February 21, 2016

Contingency Planning Thread

The Primary results have me so despondent that I'm not going to blog about politics. However, despite the dark implications for our nation, last night's results in South Carolina make it increasingly possible that Takumi Yanai IS in fact a time traveller. Thus, since the fall of the Republic may, in fact, be nigh we need to make contingency plans. The upside of course is That Mr. Yanai has shown us the way to escape the coming darkness, but has warned us that without proper planning Americans will be denied salvation. Also the latest episode revealed that so one might want to wonder what resources one would need to bring through to maintain a tech advantage. Note that repairs would be impossible once the gate closed, so something along the lines of a victorian machine shop would be necessary.

Also general discussion/speculation regarding GATE

Because it is always best to look on the bright side of things.

Art by Yuuichi Terada


Posted by: The Brickmuppet at 02:46 PM | Comments (9) | Add Comment
Post contains 165 words, total size 2 kb.

1 The tentative plan, therefore, is ... 1:Be in Ginza during every Summer Komiket between 2017 and 2024.  2  Don't die during the assault.  3: aGet through the Gate. bAvoid getting enslaved and dying in salt mines. 4:Survive in a world of basically Roman level technology, as a foreigner while trying to learn the language while not dyeing of gangrene, blisters, spear wounds or dragon bites. 5:Impress the local ladies with... ...back up. -3:learn blacksmithing. -2:figure out how to make gunpowder...from likely available...local ...resources. -1:Learn gunsmithing sufficient to make a breechloading flintlock 0: Be wearing a fully equipped camping pack in Ginza in August. 5: Impress the locals with firearm that will have to be manufactured on far side of gate. 6: Avoid getting deported by JSDF. 7: Teach elves how to make flintlocks 8: Elf chicks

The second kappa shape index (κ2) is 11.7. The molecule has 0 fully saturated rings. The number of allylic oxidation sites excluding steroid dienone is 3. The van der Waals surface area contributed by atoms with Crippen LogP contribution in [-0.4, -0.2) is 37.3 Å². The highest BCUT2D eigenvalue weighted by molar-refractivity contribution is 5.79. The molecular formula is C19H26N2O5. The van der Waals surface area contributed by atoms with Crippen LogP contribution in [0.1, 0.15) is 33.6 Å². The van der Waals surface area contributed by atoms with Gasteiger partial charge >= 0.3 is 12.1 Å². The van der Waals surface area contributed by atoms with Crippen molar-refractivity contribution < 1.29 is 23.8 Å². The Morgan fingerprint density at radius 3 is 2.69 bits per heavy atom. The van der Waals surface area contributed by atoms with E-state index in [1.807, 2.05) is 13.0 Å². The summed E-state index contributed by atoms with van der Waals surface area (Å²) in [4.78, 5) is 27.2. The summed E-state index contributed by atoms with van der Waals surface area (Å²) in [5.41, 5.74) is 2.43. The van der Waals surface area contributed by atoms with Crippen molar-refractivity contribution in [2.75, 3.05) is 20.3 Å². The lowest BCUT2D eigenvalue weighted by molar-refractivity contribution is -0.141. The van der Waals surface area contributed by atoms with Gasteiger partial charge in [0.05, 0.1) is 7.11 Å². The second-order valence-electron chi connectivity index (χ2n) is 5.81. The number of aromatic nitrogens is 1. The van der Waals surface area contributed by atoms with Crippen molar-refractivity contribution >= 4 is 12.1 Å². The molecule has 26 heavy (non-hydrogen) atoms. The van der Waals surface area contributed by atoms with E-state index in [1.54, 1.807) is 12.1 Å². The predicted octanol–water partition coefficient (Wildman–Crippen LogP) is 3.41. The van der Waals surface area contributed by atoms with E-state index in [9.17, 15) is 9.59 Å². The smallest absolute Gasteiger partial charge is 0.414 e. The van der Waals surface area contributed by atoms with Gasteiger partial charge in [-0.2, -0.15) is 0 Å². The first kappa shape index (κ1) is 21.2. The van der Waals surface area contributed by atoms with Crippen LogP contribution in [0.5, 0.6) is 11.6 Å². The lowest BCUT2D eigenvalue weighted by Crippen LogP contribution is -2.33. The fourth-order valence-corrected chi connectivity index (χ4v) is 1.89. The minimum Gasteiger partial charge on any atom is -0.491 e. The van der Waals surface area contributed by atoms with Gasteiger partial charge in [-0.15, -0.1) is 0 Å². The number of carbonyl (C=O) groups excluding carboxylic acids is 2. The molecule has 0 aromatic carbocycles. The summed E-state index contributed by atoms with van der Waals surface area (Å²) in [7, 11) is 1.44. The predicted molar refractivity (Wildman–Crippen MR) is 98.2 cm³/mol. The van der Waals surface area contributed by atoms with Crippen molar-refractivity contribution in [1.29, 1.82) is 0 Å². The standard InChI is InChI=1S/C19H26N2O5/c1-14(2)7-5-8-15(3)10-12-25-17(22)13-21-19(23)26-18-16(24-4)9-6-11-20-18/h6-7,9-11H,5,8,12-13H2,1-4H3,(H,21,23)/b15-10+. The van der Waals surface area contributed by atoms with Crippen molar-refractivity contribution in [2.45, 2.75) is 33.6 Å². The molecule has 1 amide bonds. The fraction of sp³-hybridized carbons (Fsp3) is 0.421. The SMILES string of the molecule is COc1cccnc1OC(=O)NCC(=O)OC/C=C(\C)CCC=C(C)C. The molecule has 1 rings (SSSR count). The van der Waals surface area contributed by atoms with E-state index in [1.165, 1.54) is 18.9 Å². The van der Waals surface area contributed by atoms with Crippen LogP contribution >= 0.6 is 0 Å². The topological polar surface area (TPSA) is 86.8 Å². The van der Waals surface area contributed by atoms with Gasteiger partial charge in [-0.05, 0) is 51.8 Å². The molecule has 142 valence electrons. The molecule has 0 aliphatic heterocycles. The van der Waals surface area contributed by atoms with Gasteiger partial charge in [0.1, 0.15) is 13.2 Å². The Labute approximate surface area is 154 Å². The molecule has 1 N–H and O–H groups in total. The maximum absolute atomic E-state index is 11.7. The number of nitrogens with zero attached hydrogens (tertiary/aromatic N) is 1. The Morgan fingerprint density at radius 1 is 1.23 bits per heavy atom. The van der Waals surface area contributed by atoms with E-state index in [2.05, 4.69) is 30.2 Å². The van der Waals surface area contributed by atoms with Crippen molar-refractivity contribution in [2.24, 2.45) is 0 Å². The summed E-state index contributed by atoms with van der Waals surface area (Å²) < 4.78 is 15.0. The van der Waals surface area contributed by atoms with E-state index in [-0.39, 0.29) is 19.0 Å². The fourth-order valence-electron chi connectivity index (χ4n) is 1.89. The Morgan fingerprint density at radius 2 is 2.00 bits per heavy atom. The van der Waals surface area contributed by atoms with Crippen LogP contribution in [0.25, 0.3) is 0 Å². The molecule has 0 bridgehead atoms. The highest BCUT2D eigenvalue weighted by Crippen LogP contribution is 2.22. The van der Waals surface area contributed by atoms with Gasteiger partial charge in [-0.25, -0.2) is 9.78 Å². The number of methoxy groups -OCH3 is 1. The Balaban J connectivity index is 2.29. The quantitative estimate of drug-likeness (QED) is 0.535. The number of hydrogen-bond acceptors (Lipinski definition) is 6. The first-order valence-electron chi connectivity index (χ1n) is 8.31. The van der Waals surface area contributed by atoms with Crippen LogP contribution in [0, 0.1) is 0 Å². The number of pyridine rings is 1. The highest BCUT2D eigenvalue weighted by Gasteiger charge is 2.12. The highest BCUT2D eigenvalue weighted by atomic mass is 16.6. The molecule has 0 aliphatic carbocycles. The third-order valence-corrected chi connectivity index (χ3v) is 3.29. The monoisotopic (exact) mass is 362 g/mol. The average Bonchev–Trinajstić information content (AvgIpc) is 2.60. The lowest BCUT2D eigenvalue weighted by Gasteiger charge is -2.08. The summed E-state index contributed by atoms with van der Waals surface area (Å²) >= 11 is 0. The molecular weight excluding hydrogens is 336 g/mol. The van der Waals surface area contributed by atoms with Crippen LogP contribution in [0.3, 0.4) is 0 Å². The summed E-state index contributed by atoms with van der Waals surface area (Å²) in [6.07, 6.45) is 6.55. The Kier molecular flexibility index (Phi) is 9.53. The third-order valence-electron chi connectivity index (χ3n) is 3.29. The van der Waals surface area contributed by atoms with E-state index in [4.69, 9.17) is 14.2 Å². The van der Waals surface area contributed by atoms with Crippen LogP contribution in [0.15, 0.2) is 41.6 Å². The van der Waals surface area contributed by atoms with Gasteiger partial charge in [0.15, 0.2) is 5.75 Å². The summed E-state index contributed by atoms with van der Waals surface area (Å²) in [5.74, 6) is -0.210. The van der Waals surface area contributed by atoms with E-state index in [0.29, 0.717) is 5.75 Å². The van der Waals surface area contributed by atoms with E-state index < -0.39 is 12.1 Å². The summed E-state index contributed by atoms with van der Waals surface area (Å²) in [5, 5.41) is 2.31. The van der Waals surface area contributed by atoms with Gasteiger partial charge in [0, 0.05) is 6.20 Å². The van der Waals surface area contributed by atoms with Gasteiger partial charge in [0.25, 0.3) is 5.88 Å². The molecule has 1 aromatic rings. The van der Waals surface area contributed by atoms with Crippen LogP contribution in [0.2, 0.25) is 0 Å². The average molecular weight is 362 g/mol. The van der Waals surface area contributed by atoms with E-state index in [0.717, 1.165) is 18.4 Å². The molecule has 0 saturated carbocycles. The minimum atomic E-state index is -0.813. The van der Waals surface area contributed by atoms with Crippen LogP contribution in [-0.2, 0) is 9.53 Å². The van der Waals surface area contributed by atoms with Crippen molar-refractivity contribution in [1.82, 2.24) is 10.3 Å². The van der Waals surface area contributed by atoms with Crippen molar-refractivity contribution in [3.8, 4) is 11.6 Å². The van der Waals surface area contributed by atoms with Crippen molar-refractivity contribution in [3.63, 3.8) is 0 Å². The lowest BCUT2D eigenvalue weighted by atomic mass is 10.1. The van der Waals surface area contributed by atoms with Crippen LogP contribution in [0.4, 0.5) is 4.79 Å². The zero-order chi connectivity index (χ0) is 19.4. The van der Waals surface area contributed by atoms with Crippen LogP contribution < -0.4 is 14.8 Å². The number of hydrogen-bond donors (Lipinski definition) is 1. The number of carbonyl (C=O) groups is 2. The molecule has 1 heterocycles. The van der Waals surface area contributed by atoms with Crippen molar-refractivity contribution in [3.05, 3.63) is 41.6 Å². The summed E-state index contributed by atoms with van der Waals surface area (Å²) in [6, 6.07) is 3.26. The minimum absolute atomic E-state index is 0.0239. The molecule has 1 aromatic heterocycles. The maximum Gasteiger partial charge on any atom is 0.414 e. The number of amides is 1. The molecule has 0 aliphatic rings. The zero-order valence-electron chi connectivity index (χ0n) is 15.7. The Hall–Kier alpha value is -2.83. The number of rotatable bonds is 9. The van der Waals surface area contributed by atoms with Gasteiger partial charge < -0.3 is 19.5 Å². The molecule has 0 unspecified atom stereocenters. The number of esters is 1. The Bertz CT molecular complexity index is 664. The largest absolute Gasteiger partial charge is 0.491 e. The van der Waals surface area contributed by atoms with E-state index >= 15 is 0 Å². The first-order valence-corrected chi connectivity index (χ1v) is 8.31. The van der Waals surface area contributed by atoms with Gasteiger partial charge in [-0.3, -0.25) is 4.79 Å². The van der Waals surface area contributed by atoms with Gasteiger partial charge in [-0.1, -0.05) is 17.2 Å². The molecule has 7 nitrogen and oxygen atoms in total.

This plan may require some revision and rethought. 3&4 in particular want for specificity.

Posted by: The Brickmuppet at Sun Feb 21 14:54:48 2016 (AaBUm)

2 Make good with the demi-gods.  That's my plan.

Posted by: Ben at Sun Feb 21 18:11:28 2016 (BdQxf)

3 It belatedly occurs to me that a water filtration system would probably have more practical utility than a one shot musket and doesn't require the clockwork and springs. A roman legion or could take a regiment of musketeers if they kept their morale, since the musketeers become pikemen after their shot, especially against calvary. Also my small unit combat training is limited and my experience is nil. 
A water purification still....I have made those. I just need to figure out how to make pipe. 

Posted by: The Brickmuppet at Sun Feb 21 19:10:35 2016 (AaBUm)

4 Oh...I see that all the cool kids are already discussing aspects of this over at Steven's place. 

Posted by: The Brickmuppet at Sun Feb 21 19:15:56 2016 (AaBUm)


Musketeers don't become pikemen after one shot.

The way that shot sleeves operate is to be in multiple ranks. On each call by the officer, each rank performs a step in reloading their weapon, and then they move forward one rank. The front rank fires, then retires to the very rear. So at any instant, the front rank either is ready to fire or has fired; the rank behind that has one step remaining before firing, the one behind that has two steps remaining, and so on.

They practiced this, and as a result they could maintain continuous low-levels of fire as long as they weren't attacked by enemy cavalry.